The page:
Erdogan made a direct appeal to US President Barack Obama in the hours following the Friday night violence. "I'm once again calling on you, I'm saying: Extradite this man in Pennsylvania to Turkey now," he said.
Turkey's Prime Minister Binali Yildirim went further, saying that "any country that stands behind [Gülen] is no friend of Turkey" and "is engaged in a serious war with Turkey." Labor Minister Suleyman Soylu maintained that Washington is to blame for the putsch. "The US is behind the coup attempt. A few journals that are published there have been conducting activities for several months," he said.
Washington has denied any involvement in Friday night's violence. US State Secretary John Kerry called any such claims "utterly false and harmful" to bilateral relations.
"The unusual exchange" between Turkish and US officials "exposed longstanding tensions between the two governments over a range of issues spanning civil liberties, governance and the international campaign against [Daesh], which were forced to the surface in the wake of the coup attempt," the Wall Street Journal asserted.
Anna Glazova, the head of the Center for Asia and the Middle East at the Russian Institute for Strategic Studies, does not think that it was Gülen.
"In recent years, Erdogan blamed Gülen when any events aimed against Turkey's ruling party took place. This was true in the wake of a major corruption scandal that implicated Erdogan's close associates. [The Turkish president] immediately pinned the blame on Gülen supporters. This could have been true. There are many Gülen followers in Turkey. Some were jailed, but others keep playing a major role in politics," she told Svobodnaya Pressa.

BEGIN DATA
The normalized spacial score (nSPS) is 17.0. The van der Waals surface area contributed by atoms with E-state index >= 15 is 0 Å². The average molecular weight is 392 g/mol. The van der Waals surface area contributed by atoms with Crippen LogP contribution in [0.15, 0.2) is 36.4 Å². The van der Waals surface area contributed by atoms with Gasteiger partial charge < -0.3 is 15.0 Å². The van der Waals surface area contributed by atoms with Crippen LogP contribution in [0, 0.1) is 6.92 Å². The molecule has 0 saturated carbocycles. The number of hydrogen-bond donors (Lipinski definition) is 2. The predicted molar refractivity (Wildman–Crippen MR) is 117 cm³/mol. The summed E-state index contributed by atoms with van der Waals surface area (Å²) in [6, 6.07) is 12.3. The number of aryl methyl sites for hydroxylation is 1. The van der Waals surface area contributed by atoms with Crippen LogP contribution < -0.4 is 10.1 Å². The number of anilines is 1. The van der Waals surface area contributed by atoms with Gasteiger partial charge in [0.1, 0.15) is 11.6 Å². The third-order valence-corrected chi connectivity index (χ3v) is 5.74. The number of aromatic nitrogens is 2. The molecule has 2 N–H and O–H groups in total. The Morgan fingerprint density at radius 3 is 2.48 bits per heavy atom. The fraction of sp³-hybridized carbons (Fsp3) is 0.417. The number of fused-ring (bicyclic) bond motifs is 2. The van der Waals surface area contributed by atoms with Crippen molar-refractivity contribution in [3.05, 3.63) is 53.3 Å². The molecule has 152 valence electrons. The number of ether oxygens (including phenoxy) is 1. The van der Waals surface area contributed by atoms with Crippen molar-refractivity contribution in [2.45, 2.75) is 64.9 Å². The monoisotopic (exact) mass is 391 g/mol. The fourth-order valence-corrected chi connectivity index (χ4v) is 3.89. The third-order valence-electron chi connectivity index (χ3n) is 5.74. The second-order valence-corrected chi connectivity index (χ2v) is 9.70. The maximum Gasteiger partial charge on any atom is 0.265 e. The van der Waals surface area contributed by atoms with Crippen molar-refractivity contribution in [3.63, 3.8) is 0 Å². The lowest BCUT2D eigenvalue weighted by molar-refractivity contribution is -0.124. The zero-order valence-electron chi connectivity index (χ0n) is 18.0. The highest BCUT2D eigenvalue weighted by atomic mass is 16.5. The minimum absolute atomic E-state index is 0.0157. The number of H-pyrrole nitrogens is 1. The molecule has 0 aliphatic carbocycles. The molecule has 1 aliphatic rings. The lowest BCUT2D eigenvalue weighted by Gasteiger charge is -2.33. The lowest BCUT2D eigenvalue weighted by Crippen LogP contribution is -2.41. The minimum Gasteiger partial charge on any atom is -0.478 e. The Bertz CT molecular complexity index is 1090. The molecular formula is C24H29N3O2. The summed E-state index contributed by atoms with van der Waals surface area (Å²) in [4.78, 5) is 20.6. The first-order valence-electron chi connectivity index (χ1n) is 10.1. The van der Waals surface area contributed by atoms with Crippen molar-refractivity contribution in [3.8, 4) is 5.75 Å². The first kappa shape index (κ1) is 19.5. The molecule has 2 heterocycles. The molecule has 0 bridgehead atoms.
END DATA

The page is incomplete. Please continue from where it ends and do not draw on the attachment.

The analyst further noted that the army has traditionally tried to protect Turkey's secular development and is against Islamist tendencies. This is why she doubted that the Muslim cleric was behind the coup.
"If he blamed someone else then it would have become obvious that the coup plotters were genuine patriots. People were against political repressions, encroachment on the freedom of speech, Islamization of the country, support for terrorists in Syria and the war [against the Kurds] in Turkey's southeast. It was clearly an attempt to stop negative trends and set Turkey on its previous path" established by Mustafa Kemal Atatürk, she said.
The analyst also mentioned that coup plotters might have been in contact with western secret services, but nothing could be said for sure. She also pointed out that the coup attempt came as a surprise to Turkey, the US and the international community.